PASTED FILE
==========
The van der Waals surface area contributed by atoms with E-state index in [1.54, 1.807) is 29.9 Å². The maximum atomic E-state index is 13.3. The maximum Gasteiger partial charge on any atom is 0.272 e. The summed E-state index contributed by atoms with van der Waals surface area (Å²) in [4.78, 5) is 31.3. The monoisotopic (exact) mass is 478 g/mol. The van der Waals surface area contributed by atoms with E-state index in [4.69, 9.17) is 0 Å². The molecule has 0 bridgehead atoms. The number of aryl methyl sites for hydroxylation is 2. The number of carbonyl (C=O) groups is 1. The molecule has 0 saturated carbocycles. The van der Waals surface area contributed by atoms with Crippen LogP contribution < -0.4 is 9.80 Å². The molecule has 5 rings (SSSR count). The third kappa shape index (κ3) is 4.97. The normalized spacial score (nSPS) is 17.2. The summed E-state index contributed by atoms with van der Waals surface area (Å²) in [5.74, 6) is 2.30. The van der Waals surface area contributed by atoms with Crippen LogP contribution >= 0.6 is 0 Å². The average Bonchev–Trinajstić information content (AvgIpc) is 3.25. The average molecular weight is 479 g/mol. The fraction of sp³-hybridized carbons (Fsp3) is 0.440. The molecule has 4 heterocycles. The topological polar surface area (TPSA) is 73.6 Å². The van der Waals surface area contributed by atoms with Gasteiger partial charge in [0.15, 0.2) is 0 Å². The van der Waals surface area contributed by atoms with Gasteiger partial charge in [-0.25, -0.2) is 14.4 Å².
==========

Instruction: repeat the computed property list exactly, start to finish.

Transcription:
The van der Waals surface area contributed by atoms with E-state index in [1.54, 1.807) is 29.9 Å². The maximum atomic E-state index is 13.3. The maximum Gasteiger partial charge on any atom is 0.272 e. The summed E-state index contributed by atoms with van der Waals surface area (Å²) in [4.78, 5) is 31.3. The monoisotopic (exact) mass is 478 g/mol. The van der Waals surface area contributed by atoms with E-state index in [4.69, 9.17) is 0 Å². The molecule has 0 bridgehead atoms. The number of aryl methyl sites for hydroxylation is 2. The number of carbonyl (C=O) groups is 1. The molecule has 0 saturated carbocycles. The van der Waals surface area contributed by atoms with Crippen LogP contribution < -0.4 is 9.80 Å². The molecule has 5 rings (SSSR count). The third kappa shape index (κ3) is 4.97. The normalized spacial score (nSPS) is 17.2. The summed E-state index contributed by atoms with van der Waals surface area (Å²) in [5.74, 6) is 2.30. The van der Waals surface area contributed by atoms with Crippen LogP contribution >= 0.6 is 0 Å². The average Bonchev–Trinajstić information content (AvgIpc) is 3.25. The average molecular weight is 479 g/mol. The fraction of sp³-hybridized carbons (Fsp3) is 0.440. The molecule has 4 heterocycles. The topological polar surface area (TPSA) is 73.6 Å². The van der Waals surface area contributed by atoms with Gasteiger partial charge in [0.15, 0.2) is 0 Å². The van der Waals surface area contributed by atoms with Gasteiger partial charge in [-0.25, -0.2) is 14.4 Å².